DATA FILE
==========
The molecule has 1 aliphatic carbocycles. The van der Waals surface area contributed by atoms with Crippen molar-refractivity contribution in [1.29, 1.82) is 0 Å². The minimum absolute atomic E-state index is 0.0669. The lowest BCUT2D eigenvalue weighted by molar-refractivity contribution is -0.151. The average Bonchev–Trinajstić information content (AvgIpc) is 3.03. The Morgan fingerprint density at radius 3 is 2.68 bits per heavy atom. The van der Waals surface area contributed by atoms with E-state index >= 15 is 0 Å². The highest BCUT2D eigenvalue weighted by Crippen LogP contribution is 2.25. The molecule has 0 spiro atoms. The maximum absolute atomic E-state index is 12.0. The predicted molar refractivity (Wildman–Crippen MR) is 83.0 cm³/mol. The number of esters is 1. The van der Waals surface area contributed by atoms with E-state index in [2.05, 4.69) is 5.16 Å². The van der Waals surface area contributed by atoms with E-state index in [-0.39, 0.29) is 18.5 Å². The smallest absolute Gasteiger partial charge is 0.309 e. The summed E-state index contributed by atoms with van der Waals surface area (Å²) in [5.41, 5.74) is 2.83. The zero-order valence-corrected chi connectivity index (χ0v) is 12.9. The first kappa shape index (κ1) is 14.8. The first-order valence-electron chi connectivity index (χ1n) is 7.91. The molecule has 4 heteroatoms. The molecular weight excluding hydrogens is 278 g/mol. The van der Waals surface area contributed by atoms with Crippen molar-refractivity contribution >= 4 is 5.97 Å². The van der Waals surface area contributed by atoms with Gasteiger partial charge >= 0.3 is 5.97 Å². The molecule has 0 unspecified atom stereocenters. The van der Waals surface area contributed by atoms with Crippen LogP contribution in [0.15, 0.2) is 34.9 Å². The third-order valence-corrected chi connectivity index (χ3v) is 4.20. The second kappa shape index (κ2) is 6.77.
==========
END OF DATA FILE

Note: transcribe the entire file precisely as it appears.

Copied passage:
The molecule has 1 aliphatic carbocycles. The van der Waals surface area contributed by atoms with Crippen molar-refractivity contribution in [1.29, 1.82) is 0 Å². The minimum absolute atomic E-state index is 0.0669. The lowest BCUT2D eigenvalue weighted by molar-refractivity contribution is -0.151. The average Bonchev–Trinajstić information content (AvgIpc) is 3.03. The Morgan fingerprint density at radius 3 is 2.68 bits per heavy atom. The van der Waals surface area contributed by atoms with E-state index >= 15 is 0 Å². The highest BCUT2D eigenvalue weighted by Crippen LogP contribution is 2.25. The molecule has 0 spiro atoms. The maximum absolute atomic E-state index is 12.0. The predicted molar refractivity (Wildman–Crippen MR) is 83.0 cm³/mol. The number of esters is 1. The van der Waals surface area contributed by atoms with E-state index in [2.05, 4.69) is 5.16 Å². The van der Waals surface area contributed by atoms with E-state index in [-0.39, 0.29) is 18.5 Å². The smallest absolute Gasteiger partial charge is 0.309 e. The summed E-state index contributed by atoms with van der Waals surface area (Å²) in [5.41, 5.74) is 2.83. The zero-order valence-corrected chi connectivity index (χ0v) is 12.9. The first kappa shape index (κ1) is 14.8. The first-order valence-electron chi connectivity index (χ1n) is 7.91. The molecule has 4 heteroatoms. The molecular weight excluding hydrogens is 278 g/mol. The van der Waals surface area contributed by atoms with Crippen molar-refractivity contribution >= 4 is 5.97 Å². The van der Waals surface area contributed by atoms with Gasteiger partial charge >= 0.3 is 5.97 Å². The molecule has 0 unspecified atom stereocenters. The van der Waals surface area contributed by atoms with Crippen LogP contribution in [0.15, 0.2) is 34.9 Å². The third-order valence-corrected chi connectivity index (χ3v) is 4.20. The second kappa shape index (κ2) is 6.77.